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Phoenix last month was credited as the first city to end chronic homelessness among military veterans, part of a nationwide push. In an interview in Washington on Thursday with USA TODAYís Capital Download, Mayor Greg Stanton discusses how the city did it and what it means. Questions and answers have been edited for length and clarity.
Q: How big a problem was this in Phoenix?
A: This is a crisis around the country. ... In a tragic irony, many veterans, because of what they experienced in combat, incur PTSD or other conditions. And that is a factor, a key factor in what caused their homelessness. ... We had about 220 chronically homeless veterans just a couple years ago. They had been on the streets for an average of eight years.
Q: How did you address it?
A: I know the stimulus program was much debated and criticized, but the ability to have housing was in part caused by the fact that HUD and the VA allowed for additional vouchers because of the stimulus ó housing vouchers that allowed cities like Phoenix to have the amount of housing necessary to get the veterans immediately into a housing situation.
Q: What worked best?
A: If there are real heroes of this story, these are the navigators. Navigators are the people that, working through community non-profits ... go out on the streets and they talk to these homeless individuals, try to coax them into a housing situation. ... Most of the navigators are formerly homeless themselves. Many of them are veterans themselves. ...
And then the key is this: Make sure you have the support services. Itís one thing to put a roof over a chronically homeless veteran, but itís another thing to provide the support services to keep them off the streets. Mental health services. Health care. Maybe itís substance-abuse treatment. So you got to make sure you have not just the housing but the support services to break the cycle of homelessness.
Q: You used a model called ďHousing First.Ē
A: In the old model, if somebody had, for example, a substance-abuse issue but they couldnít break their habit, they would no longer be eligible for housing. In a Housing First model, we understand that if someone has been on the streets for a long time, and been abusing drugs or alcohol for a long time, it may take a while for them to be able to break that issue in their lives. So the fact that theyíre continuing to use, you donít have them lose their housing. ...
Our retention rate, our success rate using this model has been 94 percent, significantly above the national average.
Q: Would your plan work elsewhere?
A: Obviously, itís a lot more expensive in other cities where housing is more expensive. But the model itself of putting a roof over someoneís head, wrapping support services around them, figuring out what is causing their homelessness, and making sure youíre working on that particular issue, of course, thatís a model thatís going to work in cities around the country.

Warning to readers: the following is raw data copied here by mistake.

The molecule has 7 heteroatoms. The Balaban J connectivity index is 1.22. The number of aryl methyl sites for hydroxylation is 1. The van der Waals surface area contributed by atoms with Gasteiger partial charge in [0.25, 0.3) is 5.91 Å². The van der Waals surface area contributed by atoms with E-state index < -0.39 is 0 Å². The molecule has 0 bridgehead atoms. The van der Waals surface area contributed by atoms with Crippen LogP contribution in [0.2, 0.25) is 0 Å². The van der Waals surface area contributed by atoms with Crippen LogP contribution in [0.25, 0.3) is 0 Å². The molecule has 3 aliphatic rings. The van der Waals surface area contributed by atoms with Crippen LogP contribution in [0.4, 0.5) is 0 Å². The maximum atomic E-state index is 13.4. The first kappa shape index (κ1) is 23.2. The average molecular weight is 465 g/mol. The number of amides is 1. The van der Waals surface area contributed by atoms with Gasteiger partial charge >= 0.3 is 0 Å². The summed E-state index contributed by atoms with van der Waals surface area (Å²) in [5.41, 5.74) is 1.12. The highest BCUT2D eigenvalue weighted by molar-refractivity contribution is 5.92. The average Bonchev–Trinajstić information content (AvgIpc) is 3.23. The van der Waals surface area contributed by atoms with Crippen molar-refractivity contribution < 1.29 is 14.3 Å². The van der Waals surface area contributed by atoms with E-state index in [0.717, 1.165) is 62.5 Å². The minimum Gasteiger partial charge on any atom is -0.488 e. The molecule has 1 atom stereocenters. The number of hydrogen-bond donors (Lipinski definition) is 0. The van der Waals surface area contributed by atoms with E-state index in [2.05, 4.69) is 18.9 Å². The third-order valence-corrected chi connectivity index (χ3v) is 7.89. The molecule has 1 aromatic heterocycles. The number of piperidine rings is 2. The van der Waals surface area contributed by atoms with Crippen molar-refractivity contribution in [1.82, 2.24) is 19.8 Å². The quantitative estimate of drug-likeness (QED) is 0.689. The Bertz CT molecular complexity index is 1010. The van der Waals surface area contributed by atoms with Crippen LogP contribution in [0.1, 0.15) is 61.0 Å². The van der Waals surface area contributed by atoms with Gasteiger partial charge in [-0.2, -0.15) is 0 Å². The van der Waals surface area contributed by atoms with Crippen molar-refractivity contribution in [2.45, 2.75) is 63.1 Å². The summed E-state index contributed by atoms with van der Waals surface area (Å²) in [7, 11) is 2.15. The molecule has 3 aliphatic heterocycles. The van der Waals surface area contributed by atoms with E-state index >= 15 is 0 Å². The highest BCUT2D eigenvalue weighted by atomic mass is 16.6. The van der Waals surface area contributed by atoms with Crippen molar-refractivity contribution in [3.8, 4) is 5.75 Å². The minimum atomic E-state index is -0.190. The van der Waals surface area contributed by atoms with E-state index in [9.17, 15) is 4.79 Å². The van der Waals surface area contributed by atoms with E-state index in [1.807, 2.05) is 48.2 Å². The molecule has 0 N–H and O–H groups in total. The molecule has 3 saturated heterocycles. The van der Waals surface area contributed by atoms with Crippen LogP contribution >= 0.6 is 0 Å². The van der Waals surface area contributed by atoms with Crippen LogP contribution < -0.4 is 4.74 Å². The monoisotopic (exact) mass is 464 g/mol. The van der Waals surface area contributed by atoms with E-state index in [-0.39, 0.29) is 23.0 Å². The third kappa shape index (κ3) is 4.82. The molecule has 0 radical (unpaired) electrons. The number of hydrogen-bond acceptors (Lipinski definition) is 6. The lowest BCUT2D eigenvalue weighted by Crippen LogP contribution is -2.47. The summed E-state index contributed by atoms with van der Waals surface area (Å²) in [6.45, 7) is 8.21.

Q: What didnít work?
A: One of the challenging issues ... was the perception of housing for homeless or affordable housing. Sometimes when you try to place housing of this type in a part of your city, there might be resistance. One of the challenges but also the opportunities was really to educate people that if you do it right and you do it well ... housing for people that need a little help as they get back on their feet and get back into the middle class is a good thing. And it can be designed very well and it can be a great addition to a particular neighborhood.
Q: The not-in-my-backyard syndrome?
Q: Are the challenges different for younger veterans than older ones?
A: I guess that was one of the most surprising things for me is how many younger veterans, veterans of the recent conflicts in Afghanistan and Iraq, ended up on the streets in such a short period of time after returning. ... A lot of these younger veterans are concerned as they go through the job-search process, they feel that thereís such a negative perception about the PTSD, that in some cases they feel itís better to leave their military service off their resume as they apply for jobs. That was shocking for me. Itís a very sobering thing.
Q: Whatís the financial impact?
A: It is a lot less expensive to provide housing and support services and help someone break the cycle of homelessness, get them employed, than it is in the cost of having someone on the streets. Not only is it good for humanity, itís good for the bottom line as well.
Q: Whatís the broader impact?
A: The lessons we have learned in ending chronic homelessness in the veteran population are literally the exact same lessons we will utilize in ending chronic homelessness among the broader community. ...
I think the main benefit is, Number 1, helping these veterans who served our country. And, two, to get people to think that problems that seemed almost impossible to solve, if you really put your mind to it, if you really put your resources and create a teamwork situation, you can solve it. These things are not unsolvable issues. So I think itís given a lot of people hope that other seemingly intractable problems are solvable.